CALIFORNIA GLOSSY SNAKE
Arizona elegans occidentalis
California glossy snakes range from California’s central San Joaquin Valley south to the border with Mexico, and east to the Mojave and Sonoran Desert region. They are known from the area around the San Bernardino Airport east toward Seven Oaks reservoir and north to the Cajon Wash and Lytle Creek. The are scarce due to habitat loss and degradation.
California glossy snake prefers open areas in a variety of habitat including light shrubby to barren desert, grassland, chaparral, and coastal sage scrub. They feed on lizards and small mammals and are sometimes known to prey on small birds and other snakes. They lay eggs in July which hatch in September. California glossy snake are active primarily at night and remain underground during the day.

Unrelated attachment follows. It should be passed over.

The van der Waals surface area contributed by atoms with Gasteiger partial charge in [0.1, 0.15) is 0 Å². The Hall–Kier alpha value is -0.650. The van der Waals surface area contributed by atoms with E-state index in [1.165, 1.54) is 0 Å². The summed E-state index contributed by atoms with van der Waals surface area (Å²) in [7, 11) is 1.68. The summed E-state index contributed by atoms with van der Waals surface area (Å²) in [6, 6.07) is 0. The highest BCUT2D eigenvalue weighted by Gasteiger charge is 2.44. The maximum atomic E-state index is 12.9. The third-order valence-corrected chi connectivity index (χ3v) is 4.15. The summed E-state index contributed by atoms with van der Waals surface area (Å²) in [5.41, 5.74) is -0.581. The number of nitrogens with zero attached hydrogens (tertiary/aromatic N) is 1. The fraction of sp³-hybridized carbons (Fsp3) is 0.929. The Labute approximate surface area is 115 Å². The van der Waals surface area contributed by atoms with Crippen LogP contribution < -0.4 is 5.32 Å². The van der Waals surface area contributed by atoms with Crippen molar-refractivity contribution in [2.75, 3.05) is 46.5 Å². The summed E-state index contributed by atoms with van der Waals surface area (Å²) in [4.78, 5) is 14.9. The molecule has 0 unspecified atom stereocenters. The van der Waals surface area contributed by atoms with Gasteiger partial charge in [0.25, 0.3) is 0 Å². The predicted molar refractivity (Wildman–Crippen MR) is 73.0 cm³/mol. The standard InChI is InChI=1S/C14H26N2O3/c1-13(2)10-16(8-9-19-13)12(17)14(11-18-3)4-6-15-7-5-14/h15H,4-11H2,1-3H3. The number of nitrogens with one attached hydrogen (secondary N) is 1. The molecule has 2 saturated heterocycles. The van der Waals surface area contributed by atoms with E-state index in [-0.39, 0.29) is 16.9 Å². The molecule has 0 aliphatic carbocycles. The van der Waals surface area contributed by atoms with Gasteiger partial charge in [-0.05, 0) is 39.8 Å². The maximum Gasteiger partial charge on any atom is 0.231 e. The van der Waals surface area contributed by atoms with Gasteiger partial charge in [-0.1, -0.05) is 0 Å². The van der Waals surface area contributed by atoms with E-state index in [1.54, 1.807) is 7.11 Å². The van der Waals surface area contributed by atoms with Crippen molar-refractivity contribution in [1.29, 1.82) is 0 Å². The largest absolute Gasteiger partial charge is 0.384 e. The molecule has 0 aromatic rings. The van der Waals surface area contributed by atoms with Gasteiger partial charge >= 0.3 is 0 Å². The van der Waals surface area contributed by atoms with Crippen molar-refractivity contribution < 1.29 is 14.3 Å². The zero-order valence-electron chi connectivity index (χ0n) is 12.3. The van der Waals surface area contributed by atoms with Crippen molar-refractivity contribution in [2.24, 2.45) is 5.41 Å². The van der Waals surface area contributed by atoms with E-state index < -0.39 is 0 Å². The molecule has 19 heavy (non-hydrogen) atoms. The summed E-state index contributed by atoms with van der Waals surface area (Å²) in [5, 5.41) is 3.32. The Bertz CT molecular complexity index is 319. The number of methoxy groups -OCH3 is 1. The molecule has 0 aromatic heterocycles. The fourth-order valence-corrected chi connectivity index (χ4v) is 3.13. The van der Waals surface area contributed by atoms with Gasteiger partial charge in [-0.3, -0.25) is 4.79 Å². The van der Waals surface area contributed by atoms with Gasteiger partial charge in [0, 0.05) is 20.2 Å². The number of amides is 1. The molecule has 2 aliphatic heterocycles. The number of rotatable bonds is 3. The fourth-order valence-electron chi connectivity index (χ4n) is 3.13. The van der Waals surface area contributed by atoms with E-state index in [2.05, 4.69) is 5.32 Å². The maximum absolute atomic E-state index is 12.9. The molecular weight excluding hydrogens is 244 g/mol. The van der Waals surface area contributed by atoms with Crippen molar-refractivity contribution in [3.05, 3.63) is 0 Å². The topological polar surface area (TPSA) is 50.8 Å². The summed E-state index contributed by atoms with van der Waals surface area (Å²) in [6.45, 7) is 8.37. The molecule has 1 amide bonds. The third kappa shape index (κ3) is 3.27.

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See a map of the modeled species habitat distribution
Habitat loss and degradation, reptile collectors, and roadkill are the primary threats California glossy snakes. Little is known about the ecology of the species, which makes management challenging. Habitat protection and management, and public education about the harm of collecting are the primary management actions for the species.
How you can help: Please don’t collect the glossy snake and report any poaching to your local authority!